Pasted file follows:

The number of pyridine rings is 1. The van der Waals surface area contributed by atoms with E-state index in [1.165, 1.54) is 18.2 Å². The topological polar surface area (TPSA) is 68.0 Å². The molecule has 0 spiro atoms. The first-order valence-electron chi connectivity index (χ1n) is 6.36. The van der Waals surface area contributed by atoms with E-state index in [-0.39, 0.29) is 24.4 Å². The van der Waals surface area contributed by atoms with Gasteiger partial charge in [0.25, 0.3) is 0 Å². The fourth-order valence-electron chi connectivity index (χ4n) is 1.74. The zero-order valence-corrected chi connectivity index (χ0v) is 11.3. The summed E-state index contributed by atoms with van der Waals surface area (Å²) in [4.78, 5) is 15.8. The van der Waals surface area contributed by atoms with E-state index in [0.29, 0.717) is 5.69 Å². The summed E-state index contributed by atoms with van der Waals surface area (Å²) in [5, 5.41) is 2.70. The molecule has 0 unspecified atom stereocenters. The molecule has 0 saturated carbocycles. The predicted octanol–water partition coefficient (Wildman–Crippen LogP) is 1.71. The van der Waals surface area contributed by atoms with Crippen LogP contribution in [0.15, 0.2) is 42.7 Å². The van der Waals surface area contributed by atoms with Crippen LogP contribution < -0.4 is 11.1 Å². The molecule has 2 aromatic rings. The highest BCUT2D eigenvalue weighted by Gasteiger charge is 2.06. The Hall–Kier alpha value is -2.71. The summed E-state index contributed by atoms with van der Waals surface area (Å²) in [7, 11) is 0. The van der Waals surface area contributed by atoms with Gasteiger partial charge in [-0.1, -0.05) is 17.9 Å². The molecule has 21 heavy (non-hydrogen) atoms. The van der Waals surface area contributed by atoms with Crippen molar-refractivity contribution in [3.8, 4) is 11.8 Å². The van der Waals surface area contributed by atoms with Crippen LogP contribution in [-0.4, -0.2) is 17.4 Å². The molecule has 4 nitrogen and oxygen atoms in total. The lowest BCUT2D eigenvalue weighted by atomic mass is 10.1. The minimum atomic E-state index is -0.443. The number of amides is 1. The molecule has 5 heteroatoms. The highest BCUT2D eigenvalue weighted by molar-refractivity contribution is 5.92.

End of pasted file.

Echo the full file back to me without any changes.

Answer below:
The number of pyridine rings is 1. The van der Waals surface area contributed by atoms with E-state index in [1.165, 1.54) is 18.2 Å². The topological polar surface area (TPSA) is 68.0 Å². The molecule has 0 spiro atoms. The first-order valence-electron chi connectivity index (χ1n) is 6.36. The van der Waals surface area contributed by atoms with E-state index in [-0.39, 0.29) is 24.4 Å². The van der Waals surface area contributed by atoms with Gasteiger partial charge in [0.25, 0.3) is 0 Å². The fourth-order valence-electron chi connectivity index (χ4n) is 1.74. The zero-order valence-corrected chi connectivity index (χ0v) is 11.3. The summed E-state index contributed by atoms with van der Waals surface area (Å²) in [4.78, 5) is 15.8. The van der Waals surface area contributed by atoms with E-state index in [0.29, 0.717) is 5.69 Å². The summed E-state index contributed by atoms with van der Waals surface area (Å²) in [5, 5.41) is 2.70. The molecule has 0 unspecified atom stereocenters. The molecule has 0 saturated carbocycles. The predicted octanol–water partition coefficient (Wildman–Crippen LogP) is 1.71. The van der Waals surface area contributed by atoms with Crippen LogP contribution in [0.15, 0.2) is 42.7 Å². The van der Waals surface area contributed by atoms with Crippen LogP contribution < -0.4 is 11.1 Å². The molecule has 2 aromatic rings. The highest BCUT2D eigenvalue weighted by Gasteiger charge is 2.06. The Hall–Kier alpha value is -2.71. The summed E-state index contributed by atoms with van der Waals surface area (Å²) in [7, 11) is 0. The van der Waals surface area contributed by atoms with Gasteiger partial charge in [-0.1, -0.05) is 17.9 Å². The molecule has 21 heavy (non-hydrogen) atoms. The van der Waals surface area contributed by atoms with Crippen molar-refractivity contribution in [3.8, 4) is 11.8 Å². The van der Waals surface area contributed by atoms with Crippen LogP contribution in [-0.4, -0.2) is 17.4 Å². The molecule has 4 nitrogen and oxygen atoms in total. The lowest BCUT2D eigenvalue weighted by atomic mass is 10.1. The minimum atomic E-state index is -0.443. The number of amides is 1. The molecule has 5 heteroatoms. The highest BCUT2D eigenvalue weighted by molar-refractivity contribution is 5.92.